It is well recognised that the generic term COPD includes patients with a variety of conditions including emphysema, chronic bronchitis, and chronic asthma which may occur alone or in combination.4-6 The common feature of these disorders is longstanding airflow obstruction which does not change markedly over a period of months,3 ,7 although it is accepted that there may be some reversibility of the airflow obstruction in response to bronchodilators.3 ,5 ,7 The British Thoracic Society (BTS) recommends the use of spirometric tests to detect airflow obstruction and confirm the diagnosis of COPD by impairment in forced expiratory volume in one second (FEV1) with little response to inhaled bronchodilators. However, spirometric testing is not widely available in primary care and thus the diagnosis of COPD is often based on clinical symptoms and signs, even though these correlate poorly with lung function.8-10
Patients in primary care with a diagnosis of COPD may therefore be more heterogeneous with respect to their underlying disorder and degree of lung function impairment than those diagnosed in secondary care. The situation is further compounded by difficulty in differentiating COPD from asthma in primary care; this will be critical for the provision of health services and future research in COPD, which will focus increasingly on primary care. For instance, many phase IV clinical trials are carried out in primary care and the results are used to determine clinical practice, often across all health care sectors.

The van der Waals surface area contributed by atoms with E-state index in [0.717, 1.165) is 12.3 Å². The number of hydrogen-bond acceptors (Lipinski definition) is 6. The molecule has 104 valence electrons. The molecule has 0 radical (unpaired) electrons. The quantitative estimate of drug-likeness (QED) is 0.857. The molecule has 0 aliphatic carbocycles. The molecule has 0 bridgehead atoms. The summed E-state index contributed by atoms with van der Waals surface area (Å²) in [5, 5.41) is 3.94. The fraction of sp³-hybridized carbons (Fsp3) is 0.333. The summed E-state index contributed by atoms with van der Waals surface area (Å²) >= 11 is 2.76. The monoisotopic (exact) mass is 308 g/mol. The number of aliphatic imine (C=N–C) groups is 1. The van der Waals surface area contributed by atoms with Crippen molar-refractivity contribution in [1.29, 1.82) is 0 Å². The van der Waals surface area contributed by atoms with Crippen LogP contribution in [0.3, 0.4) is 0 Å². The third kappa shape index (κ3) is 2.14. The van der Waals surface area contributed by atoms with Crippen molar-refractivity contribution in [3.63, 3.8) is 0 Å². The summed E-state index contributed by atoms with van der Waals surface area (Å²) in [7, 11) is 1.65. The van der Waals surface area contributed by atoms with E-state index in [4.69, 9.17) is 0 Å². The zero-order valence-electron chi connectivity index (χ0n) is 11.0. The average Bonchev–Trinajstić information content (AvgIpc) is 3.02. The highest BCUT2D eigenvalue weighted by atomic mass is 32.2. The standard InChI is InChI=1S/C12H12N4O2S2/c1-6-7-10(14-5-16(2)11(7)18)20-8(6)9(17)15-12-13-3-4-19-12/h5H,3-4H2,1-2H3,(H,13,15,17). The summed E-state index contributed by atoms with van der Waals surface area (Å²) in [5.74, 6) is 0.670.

It is therefore important to document the nature of COPD diagnosed in primary care in order to determine the relevance of national guidelines to the management of these patients and interpretation of clinical trials performed in the community.
We have studied 110 patients with a primary care diagnosis of COPD who presented to their general practitioner with an acute exacerbation of their disease. All patients underwent full lung function testing and CT scanning with a high resolution algorithm when they had recovered to their stable state to determine their physiological and radiological characteristics.